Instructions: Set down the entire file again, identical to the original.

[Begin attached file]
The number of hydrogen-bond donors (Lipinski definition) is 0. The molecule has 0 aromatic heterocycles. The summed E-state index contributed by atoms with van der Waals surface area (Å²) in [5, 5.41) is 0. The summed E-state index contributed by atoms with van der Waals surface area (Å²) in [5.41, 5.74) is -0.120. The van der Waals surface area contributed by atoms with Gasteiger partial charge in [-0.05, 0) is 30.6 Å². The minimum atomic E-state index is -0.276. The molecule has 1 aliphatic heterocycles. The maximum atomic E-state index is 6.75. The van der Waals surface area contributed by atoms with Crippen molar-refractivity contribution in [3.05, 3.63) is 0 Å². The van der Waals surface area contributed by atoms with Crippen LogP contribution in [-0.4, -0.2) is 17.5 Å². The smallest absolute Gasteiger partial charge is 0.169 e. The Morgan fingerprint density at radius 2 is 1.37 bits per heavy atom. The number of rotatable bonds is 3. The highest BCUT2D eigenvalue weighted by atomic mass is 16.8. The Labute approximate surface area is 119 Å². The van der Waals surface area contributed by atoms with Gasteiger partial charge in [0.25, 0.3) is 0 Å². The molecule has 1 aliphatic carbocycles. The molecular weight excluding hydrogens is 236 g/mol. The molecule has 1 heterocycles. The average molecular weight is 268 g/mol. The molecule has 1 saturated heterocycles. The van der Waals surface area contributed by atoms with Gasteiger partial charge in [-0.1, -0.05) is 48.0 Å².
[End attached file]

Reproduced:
The number of hydrogen-bond donors (Lipinski definition) is 0. The molecule has 0 aromatic heterocycles. The summed E-state index contributed by atoms with van der Waals surface area (Å²) in [5, 5.41) is 0. The summed E-state index contributed by atoms with van der Waals surface area (Å²) in [5.41, 5.74) is -0.120. The van der Waals surface area contributed by atoms with Gasteiger partial charge in [-0.05, 0) is 30.6 Å². The minimum atomic E-state index is -0.276. The molecule has 1 aliphatic heterocycles. The maximum atomic E-state index is 6.75. The van der Waals surface area contributed by atoms with Crippen molar-refractivity contribution in [3.05, 3.63) is 0 Å². The van der Waals surface area contributed by atoms with Crippen LogP contribution in [-0.4, -0.2) is 17.5 Å². The smallest absolute Gasteiger partial charge is 0.169 e. The Morgan fingerprint density at radius 2 is 1.37 bits per heavy atom. The number of rotatable bonds is 3. The highest BCUT2D eigenvalue weighted by atomic mass is 16.8. The Labute approximate surface area is 119 Å². The van der Waals surface area contributed by atoms with Gasteiger partial charge in [0.25, 0.3) is 0 Å². The molecule has 1 aliphatic carbocycles. The molecular weight excluding hydrogens is 236 g/mol. The molecule has 1 heterocycles. The average molecular weight is 268 g/mol. The molecule has 1 saturated heterocycles. The van der Waals surface area contributed by atoms with Gasteiger partial charge in [-0.1, -0.05) is 48.0 Å².